Manufactured housing communities, consisting of factory-built, single-family homes that sit on leased land, provide a low-cost homeownership option. This report takes a comprehensive look at this little-studied type of housing in New Jersey and finds:

  • Though manufactured homes overall constitute a small segment of New Jersey’s housing stock, these homes are heavily concentrated in land-lease communities. Homebuyers in these communities have much lower incomes than site-built homebuyers in the state.
  • The vast majority of the state’s manufactured housing communities are located in urban areas, which range from small towns to midsize cities.
  • Manufactured housing communities in New Jersey are often part of moderate-income neighborhoods with high rates of homeownership.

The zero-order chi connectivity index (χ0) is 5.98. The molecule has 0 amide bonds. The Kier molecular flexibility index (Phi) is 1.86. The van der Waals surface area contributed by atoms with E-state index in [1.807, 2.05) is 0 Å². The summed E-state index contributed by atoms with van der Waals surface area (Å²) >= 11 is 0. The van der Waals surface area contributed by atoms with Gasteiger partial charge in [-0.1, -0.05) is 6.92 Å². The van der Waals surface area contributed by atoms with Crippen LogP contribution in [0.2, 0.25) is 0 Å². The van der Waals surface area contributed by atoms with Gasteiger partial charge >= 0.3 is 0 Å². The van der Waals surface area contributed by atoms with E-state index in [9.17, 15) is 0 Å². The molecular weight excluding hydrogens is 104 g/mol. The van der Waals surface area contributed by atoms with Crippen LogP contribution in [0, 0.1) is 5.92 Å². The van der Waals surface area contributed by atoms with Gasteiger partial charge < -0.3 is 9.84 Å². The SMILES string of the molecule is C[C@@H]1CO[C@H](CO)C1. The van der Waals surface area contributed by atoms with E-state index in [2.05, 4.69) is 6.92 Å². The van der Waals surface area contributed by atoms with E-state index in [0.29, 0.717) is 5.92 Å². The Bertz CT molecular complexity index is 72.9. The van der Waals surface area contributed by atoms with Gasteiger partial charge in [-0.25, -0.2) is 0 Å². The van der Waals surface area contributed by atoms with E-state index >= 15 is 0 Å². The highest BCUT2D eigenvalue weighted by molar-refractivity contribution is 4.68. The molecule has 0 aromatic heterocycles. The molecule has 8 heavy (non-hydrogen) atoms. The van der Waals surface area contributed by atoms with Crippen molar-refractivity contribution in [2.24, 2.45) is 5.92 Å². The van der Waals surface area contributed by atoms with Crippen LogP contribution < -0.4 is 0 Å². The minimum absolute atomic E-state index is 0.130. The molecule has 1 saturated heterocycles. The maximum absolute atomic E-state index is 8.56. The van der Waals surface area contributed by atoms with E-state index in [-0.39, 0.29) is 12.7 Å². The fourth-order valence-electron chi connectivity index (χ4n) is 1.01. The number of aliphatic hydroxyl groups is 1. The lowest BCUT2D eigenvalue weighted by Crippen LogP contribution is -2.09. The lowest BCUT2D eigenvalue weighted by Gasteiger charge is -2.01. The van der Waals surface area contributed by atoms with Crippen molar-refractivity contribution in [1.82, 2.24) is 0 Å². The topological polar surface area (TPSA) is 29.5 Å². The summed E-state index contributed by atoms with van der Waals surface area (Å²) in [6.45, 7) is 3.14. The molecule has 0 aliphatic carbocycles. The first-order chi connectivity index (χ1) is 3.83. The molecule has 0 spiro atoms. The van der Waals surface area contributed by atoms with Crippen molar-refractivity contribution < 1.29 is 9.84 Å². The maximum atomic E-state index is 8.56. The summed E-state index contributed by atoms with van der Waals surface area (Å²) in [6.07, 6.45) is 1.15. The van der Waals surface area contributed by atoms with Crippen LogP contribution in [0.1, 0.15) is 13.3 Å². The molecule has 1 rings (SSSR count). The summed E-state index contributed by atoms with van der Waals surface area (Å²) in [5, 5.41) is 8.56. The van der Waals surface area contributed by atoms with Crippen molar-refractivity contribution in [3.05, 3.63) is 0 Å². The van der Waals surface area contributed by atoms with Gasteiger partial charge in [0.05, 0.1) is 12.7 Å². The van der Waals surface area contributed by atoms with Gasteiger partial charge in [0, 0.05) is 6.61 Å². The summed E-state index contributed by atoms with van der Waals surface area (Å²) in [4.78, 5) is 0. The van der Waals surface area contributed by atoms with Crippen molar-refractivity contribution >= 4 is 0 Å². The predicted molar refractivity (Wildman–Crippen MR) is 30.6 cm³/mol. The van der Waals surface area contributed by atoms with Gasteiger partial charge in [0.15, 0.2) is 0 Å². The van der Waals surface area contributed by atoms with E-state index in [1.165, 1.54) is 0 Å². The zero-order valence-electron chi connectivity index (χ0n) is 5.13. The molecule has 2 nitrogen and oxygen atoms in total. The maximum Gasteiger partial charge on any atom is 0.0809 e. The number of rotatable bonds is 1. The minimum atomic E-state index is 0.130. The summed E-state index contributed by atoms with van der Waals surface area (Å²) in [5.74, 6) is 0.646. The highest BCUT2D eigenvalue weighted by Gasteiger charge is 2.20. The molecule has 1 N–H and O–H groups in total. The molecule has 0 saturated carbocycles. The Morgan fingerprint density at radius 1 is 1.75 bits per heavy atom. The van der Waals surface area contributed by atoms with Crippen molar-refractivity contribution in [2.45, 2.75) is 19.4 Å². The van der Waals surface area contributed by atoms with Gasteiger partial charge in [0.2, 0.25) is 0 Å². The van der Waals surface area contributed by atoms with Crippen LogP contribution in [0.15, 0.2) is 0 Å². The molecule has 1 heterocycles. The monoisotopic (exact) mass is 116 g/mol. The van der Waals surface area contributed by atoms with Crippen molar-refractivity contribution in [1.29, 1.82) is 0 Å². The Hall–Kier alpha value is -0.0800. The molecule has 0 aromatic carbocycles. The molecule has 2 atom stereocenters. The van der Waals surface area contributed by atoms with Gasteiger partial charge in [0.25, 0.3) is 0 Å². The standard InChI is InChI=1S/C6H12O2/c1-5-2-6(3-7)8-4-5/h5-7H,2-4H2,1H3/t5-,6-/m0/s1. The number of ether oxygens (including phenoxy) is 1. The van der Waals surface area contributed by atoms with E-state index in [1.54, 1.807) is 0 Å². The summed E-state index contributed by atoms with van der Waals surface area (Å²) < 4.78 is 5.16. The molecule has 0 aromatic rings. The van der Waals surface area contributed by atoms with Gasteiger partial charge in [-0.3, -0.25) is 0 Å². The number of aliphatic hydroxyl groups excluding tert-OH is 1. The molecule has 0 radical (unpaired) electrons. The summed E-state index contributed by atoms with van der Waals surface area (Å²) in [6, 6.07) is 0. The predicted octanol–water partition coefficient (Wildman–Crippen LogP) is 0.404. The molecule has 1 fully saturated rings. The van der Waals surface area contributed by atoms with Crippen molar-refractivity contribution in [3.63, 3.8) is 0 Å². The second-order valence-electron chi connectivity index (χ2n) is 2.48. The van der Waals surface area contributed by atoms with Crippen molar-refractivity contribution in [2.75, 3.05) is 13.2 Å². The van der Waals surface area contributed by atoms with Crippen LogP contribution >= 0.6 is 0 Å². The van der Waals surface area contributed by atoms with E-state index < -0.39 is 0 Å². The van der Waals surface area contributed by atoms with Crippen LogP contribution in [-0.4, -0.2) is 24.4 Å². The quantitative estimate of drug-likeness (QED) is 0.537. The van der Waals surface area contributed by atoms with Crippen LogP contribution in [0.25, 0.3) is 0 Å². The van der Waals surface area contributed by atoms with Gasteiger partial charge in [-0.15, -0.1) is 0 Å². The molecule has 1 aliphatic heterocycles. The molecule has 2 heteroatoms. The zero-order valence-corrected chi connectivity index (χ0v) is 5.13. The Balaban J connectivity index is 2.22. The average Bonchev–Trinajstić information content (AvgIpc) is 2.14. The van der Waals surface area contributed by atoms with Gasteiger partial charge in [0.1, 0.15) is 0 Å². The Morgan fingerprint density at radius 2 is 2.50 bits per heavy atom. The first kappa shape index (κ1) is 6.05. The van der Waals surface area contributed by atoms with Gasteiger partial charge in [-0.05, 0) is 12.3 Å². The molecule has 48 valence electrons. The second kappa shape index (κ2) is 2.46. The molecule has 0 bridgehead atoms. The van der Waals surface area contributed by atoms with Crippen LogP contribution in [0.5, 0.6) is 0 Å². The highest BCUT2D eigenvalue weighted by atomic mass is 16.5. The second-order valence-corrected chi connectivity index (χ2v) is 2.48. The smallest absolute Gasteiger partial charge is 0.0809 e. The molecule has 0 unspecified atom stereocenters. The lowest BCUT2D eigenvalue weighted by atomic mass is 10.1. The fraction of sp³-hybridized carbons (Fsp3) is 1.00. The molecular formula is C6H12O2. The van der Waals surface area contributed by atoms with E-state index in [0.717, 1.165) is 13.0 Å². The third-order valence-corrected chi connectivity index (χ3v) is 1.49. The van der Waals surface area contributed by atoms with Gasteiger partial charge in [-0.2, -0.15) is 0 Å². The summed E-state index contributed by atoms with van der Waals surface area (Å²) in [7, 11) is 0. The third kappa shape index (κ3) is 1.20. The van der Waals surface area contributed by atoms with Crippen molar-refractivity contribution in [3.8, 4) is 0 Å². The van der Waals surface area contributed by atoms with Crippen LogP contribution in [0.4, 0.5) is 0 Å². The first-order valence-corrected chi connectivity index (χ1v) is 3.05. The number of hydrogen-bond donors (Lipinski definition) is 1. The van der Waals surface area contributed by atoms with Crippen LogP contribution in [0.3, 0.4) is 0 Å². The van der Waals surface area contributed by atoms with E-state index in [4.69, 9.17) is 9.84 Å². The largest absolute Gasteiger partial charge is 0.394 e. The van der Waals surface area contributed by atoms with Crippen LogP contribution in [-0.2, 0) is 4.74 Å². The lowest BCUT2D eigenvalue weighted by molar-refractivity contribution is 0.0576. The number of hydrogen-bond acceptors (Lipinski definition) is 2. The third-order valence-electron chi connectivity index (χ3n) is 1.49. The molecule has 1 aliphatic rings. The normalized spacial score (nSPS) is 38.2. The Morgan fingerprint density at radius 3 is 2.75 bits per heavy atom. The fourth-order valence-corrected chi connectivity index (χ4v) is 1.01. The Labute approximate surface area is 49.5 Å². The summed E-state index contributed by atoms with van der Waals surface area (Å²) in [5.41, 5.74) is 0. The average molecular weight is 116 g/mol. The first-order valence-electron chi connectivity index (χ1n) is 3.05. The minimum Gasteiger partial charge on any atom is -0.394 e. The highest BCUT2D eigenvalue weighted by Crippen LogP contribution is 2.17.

• Relatively high lot rents in New Jersey significantly diminish the affordability of this style of homeownership.

Although manufactured housing communities can provide a low-cost path to homeownership, they carry risks and drawbacks for homeowners. First, these homes have little wealth-building potential because owners can’t rely on stable or increasing land values to build wealth. Residents are also vulnerable to increases in lot rents and can be displaced if the property owner closes the community. In addition, since these homes aren’t eligible for traditional mortgages, homebuyers must rely on less regulated, higher-cost personal property, or “chattel,” loans.

This research provides information for policymakers and housing practitioners concerned about the shortage of affordable housing, who may consider opportunities to preserve, or even responsibly expand, access to manufactured housing communities.

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